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Tuesday, January 20, 2009

10 Things you didn't know about Halo Wars Xbox 360

Release Date: 03/03/2009
ESRB Rating: Rating Pending
Genre: Strategy
Publisher: Microsoft
Developer: Ensemble

The 1UP Network previews games with the philosophy that people want to hear our honest opinions on titles before they are released. If a game looks really promising, we'll pass on our excitement. But if a game needs work, we'll let you know. Here are our Halo Wars Xbox 360 previews.


Lead designer David Pottinger writes about design changes, what goes on behind the scenes at Ensemble, and fashion.

No. 1 -- Vampires are better than Gorgons

Creating a strategy game based in the Halo universe gave Ensemble the chance to take a rich franchise and flesh it out in new ways. As huge Halo fans, this was awesome for us. And as designers, this was required. The Halo shooter games have put a lot of different units in the universe, but a strategy game has different needs: We have specific unit roles that need to be filled, and we have to have enough units of each type to ensure that even the basic strategies have multiple options.

When we originally spec'd out the Covenant, we gave them a ground-based, antiair unit called the Gorgon (above left) -- a bulbous, biped walker that used heavy Needlers to rip apart thin-skinned aircraft. Once it was in the game, though, we realized that we'd created a recognition problem: was the Gorgon a vehicle or infantry unit? We intended for it to be a vehicle, but the legs were causing problems, since we also said that "anything with two legs that walks is a dude." The final nail in the Gorgon coffin? The Covenant already had too many ground vehicles; we needed more air units.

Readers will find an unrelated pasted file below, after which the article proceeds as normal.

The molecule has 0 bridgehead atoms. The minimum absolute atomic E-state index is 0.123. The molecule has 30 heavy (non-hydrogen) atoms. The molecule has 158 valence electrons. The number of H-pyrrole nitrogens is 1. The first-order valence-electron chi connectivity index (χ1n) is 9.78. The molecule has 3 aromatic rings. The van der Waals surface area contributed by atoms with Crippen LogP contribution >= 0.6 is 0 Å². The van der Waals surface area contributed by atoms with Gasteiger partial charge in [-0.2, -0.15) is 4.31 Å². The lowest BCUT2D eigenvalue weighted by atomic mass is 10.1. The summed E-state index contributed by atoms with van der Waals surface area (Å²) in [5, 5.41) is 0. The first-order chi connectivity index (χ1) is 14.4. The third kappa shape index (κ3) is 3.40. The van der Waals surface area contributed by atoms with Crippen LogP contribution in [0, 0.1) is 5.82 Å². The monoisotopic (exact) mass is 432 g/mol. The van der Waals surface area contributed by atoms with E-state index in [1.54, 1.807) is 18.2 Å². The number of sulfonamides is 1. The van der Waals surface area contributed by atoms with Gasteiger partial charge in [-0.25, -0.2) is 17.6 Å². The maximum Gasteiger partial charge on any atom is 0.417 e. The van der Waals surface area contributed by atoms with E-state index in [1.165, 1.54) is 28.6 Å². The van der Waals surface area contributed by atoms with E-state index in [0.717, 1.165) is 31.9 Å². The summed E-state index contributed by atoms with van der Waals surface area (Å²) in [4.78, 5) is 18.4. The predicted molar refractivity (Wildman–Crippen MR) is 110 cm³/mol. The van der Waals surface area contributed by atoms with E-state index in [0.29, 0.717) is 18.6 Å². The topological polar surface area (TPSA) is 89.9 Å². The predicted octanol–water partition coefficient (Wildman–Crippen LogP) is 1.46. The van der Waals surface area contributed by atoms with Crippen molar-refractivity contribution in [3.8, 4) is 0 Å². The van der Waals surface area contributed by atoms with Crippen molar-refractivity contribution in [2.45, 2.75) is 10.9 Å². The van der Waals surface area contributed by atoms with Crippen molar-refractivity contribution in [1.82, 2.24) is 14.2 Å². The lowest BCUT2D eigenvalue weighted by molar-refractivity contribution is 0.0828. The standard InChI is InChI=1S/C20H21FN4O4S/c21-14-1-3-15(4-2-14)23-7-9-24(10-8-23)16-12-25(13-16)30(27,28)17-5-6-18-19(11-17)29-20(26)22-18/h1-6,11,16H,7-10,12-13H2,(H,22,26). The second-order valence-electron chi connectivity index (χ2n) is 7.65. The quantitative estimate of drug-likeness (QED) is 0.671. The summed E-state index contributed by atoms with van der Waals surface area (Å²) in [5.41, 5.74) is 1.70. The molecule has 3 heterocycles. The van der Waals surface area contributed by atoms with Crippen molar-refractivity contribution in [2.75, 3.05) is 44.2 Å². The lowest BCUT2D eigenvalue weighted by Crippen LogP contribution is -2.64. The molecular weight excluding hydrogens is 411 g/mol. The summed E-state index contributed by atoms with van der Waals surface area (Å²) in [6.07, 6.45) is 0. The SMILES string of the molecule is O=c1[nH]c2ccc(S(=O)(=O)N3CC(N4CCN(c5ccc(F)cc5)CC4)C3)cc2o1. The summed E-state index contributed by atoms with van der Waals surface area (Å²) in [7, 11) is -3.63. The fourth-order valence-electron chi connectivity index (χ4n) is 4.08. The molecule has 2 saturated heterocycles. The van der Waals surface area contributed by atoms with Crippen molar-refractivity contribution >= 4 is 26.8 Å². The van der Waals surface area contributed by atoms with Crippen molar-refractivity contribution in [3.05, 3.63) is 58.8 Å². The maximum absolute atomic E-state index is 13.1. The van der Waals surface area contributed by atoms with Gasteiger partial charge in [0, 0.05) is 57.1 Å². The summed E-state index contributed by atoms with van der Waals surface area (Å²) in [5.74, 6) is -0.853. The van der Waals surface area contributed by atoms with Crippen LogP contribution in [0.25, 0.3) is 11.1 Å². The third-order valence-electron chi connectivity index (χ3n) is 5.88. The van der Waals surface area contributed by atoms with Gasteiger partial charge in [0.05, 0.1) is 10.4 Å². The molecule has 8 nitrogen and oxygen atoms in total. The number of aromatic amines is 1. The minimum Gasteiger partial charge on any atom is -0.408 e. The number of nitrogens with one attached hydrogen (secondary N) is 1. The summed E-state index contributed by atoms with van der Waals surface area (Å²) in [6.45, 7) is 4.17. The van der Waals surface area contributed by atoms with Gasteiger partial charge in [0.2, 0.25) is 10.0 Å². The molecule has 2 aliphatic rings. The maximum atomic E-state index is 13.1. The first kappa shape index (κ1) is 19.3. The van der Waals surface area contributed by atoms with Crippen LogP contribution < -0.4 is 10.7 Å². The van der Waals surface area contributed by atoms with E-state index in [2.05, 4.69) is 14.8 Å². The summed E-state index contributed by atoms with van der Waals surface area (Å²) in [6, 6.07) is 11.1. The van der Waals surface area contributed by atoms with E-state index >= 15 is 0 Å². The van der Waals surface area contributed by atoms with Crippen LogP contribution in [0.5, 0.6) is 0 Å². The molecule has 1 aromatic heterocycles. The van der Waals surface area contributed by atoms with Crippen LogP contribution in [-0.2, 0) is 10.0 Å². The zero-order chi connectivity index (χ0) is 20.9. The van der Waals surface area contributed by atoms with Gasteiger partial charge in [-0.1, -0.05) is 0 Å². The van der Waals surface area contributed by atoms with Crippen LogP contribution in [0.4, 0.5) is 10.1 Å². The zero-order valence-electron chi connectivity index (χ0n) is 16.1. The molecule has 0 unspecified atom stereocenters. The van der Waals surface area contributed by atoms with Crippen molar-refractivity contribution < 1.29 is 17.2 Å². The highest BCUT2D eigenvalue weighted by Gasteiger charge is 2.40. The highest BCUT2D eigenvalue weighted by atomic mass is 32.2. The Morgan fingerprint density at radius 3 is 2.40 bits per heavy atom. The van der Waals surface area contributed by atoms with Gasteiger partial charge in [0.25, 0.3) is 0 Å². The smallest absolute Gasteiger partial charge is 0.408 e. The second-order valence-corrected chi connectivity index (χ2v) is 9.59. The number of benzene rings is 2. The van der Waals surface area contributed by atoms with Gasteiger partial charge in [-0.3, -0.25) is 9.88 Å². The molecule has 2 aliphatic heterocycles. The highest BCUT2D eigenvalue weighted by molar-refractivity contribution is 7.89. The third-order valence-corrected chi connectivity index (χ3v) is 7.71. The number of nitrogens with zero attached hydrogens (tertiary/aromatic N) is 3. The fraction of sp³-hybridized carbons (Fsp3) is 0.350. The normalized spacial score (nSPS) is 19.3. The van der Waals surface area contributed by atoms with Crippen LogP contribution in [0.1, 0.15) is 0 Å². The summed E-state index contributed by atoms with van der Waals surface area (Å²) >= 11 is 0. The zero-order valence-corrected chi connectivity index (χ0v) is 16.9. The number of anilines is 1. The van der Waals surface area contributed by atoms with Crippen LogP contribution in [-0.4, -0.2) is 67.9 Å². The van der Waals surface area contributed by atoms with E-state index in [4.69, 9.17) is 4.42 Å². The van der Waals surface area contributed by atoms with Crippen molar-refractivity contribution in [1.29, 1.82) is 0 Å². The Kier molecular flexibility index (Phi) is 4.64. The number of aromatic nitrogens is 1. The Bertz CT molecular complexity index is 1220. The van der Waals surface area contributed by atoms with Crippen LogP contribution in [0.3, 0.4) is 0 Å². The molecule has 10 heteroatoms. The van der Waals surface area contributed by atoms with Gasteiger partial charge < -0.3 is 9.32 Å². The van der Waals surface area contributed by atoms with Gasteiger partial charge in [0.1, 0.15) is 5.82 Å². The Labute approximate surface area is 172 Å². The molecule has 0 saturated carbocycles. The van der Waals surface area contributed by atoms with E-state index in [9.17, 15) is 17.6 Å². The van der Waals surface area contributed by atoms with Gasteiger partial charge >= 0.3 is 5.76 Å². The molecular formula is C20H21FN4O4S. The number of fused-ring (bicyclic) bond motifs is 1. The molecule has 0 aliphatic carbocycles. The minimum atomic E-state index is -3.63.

Enter the Vampire (above right): a flying, antiair unit armed with heavy Needlers. Once we picked an appropriately "ethereal" name, its unique ability became obvious. The Vampire has the Stasis beam that can prevent enemy aircraft from moving; once upgraded, this beam can drain health from the target and heal the Vampire.

No. 2 -- "December Madness" hits Ensemble

We have a lot of fun with various pools and tournaments, for events like fantasy football or March Madness. Back during the Age of Empires II days, we started doing tournaments at the end of the game's production. By the end, most folks are playtesting 24/7 anyway, so they get pretty good at the game. Well, by our standards, anyway -- it's a complete myth that most developers are great at their games. Sure, we have a professional balance team that's astoundingly good at playing our games, but frankly, most of us kinda suck.

Our tournaments have gotten progressively more intense and organized. For Halo Wars, we've got actual trophies, are giving away Xbox 360 consoles and Halo Laser Tag sets, and so on. Karen McMullan, one of content designers, has even gone the extra mile this time to prepare Ensemble December Madness brackets. Everyone can put in their brackets to try to predict the winners in each game; we've got 29 teams, so it should be a challenge to get them all correct.

No. 3 -- A soft spot for the Cyclops

The Halo universe has a lot of ranged combat units. That makes sense; it's sci-fi, after all. Strategy gamers want more options, though. When we looked at the UNSC unit list, we quickly realized that the UNSC was severely lacking in hand-to-hand power. Spartans can do ranged and close combat, but we needed another type of fighter more clearly oriented around melee damage.